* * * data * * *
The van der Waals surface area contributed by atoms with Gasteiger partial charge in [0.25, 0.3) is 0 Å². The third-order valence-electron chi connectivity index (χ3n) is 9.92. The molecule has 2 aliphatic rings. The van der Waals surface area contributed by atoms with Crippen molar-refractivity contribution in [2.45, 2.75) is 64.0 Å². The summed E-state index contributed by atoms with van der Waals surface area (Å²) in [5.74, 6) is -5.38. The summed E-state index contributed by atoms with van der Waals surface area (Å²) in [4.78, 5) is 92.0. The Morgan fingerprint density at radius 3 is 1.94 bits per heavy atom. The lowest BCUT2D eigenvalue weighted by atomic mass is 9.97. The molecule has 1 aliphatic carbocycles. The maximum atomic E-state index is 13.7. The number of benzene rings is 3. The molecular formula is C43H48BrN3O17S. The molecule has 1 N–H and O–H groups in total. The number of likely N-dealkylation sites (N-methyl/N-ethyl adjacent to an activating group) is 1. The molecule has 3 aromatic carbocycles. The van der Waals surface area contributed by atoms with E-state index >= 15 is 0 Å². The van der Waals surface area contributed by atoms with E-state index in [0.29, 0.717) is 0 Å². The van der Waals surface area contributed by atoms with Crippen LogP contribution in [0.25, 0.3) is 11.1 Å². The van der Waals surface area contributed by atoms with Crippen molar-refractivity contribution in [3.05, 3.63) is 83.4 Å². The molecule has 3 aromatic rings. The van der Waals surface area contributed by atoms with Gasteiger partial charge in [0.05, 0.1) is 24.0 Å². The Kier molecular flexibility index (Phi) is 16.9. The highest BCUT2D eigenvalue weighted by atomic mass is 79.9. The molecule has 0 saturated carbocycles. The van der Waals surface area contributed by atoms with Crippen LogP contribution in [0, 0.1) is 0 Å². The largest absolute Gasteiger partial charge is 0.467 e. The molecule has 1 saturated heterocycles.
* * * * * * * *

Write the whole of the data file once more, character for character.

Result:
The van der Waals surface area contributed by atoms with Gasteiger partial charge in [0.25, 0.3) is 0 Å². The third-order valence-electron chi connectivity index (χ3n) is 9.92. The molecule has 2 aliphatic rings. The van der Waals surface area contributed by atoms with Crippen molar-refractivity contribution in [2.45, 2.75) is 64.0 Å². The summed E-state index contributed by atoms with van der Waals surface area (Å²) in [5.74, 6) is -5.38. The summed E-state index contributed by atoms with van der Waals surface area (Å²) in [4.78, 5) is 92.0. The Morgan fingerprint density at radius 3 is 1.94 bits per heavy atom. The lowest BCUT2D eigenvalue weighted by atomic mass is 9.97. The molecule has 1 aliphatic carbocycles. The maximum atomic E-state index is 13.7. The number of benzene rings is 3. The molecular formula is C43H48BrN3O17S. The molecule has 1 N–H and O–H groups in total. The number of likely N-dealkylation sites (N-methyl/N-ethyl adjacent to an activating group) is 1. The molecule has 3 aromatic carbocycles. The van der Waals surface area contributed by atoms with E-state index >= 15 is 0 Å². The van der Waals surface area contributed by atoms with E-state index in [0.29, 0.717) is 0 Å². The van der Waals surface area contributed by atoms with Crippen LogP contribution in [0.25, 0.3) is 11.1 Å². The van der Waals surface area contributed by atoms with Crippen molar-refractivity contribution in [3.05, 3.63) is 83.4 Å². The molecule has 3 aromatic rings. The van der Waals surface area contributed by atoms with Gasteiger partial charge in [0.05, 0.1) is 24.0 Å². The Kier molecular flexibility index (Phi) is 16.9. The highest BCUT2D eigenvalue weighted by atomic mass is 79.9. The molecule has 0 saturated carbocycles. The van der Waals surface area contributed by atoms with Crippen LogP contribution in [0, 0.1) is 0 Å². The largest absolute Gasteiger partial charge is 0.467 e. The molecule has 1 saturated heterocycles.